Donald Trump and Congressional Republicans may be getting off to a rocky start on how to deal with repealing and replacing the Affordable Care Act. The President-elect has made it clear that he expects the landmark healthcare law to be both repealed and replaced by Congress in short order. His insistence on a hasty replacement for the Affordable Care Act has some Republican lawmakers on Capitol Hill worried. Though many of them disagree with Obamacare, they recognize that replacing such a complex piece of legislation will be no easy task. Demands to fast-track the repeal and replacement process would leave little time for crafting legislation, fine tuning the details and carefully implementing new provisions.
Trump, however, seems undaunted by this monumental challenge. He does not seem to be at all open to the idea of allowing a repeal vote to go forward without the immediate implementation of a concrete replacement healthcare plan. Though used to working in the fast-paced business world, the President-elect may soon discover that decisions are often made much more slowly in D.C., with plenty of time afforded for changes to legislation after committees have worked out compromises and there’s been ample opportunity for discussion. Disagreement over the timing of replacement is just one of a long list of issues where the President-elect seems to be at odds with key members of his own party.
Finding the Right Time
One obstacle to instant repeal and replacement of the Affordable Care Act could be the already busy schedule of issues crowding the Congressional docket. Between hearings on governmental appointees and other regular business, demanding a vote on the complete overhaul of healthcare reform by “probably sometime next week”, as Trump has demanded, could prove to be a challenging proposition indeed.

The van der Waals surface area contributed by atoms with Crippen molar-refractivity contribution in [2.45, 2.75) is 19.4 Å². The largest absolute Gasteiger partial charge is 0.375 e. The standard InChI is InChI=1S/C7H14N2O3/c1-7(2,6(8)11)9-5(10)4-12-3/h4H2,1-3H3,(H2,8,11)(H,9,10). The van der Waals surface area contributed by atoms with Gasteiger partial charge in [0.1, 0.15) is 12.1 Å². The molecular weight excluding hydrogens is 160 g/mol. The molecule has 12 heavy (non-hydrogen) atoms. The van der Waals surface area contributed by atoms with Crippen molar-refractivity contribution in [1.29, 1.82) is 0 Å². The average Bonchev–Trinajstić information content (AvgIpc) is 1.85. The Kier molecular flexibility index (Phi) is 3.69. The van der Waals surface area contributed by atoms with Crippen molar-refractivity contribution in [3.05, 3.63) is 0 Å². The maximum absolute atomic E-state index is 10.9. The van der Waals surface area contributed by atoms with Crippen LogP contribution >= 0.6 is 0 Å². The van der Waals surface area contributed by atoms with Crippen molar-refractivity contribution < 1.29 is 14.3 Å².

Repeal of Obamacare has long been an aspiration of many Republican party legislators. By the end of next week, once Trump has been sworn into office, they’re planning to seek for both Houses of Congress to pass provisions that would prevent filibustering from interfering with plans to repeal the ACA.
Though House Speaker Ryan is on board with Trump’s projected timetable for repealing the Affordable Care Act, his colleagues in Congress have widely divergent views about replacement plans. If the Democratic minority puts up resistance to the changes, which is almost certain to happen, the repeal-and-replace strategy could be even more of an uphill climb.
Then there’s the sticky business of trying to decide if, and how, certain popular aspects of the healthcare law could be kept without the entire system falling apart. Well-liked provisions include the mandate that insurance companies accept clients with pre-existing conditions and that dependents be allowed to stay on their parents’ insurance policies up to age 26. Many Republicans realize that if they pass legislation eliminating these provisions, they run the risk of having widespread public opinion turn against them overnight.
Taking Political Responsibility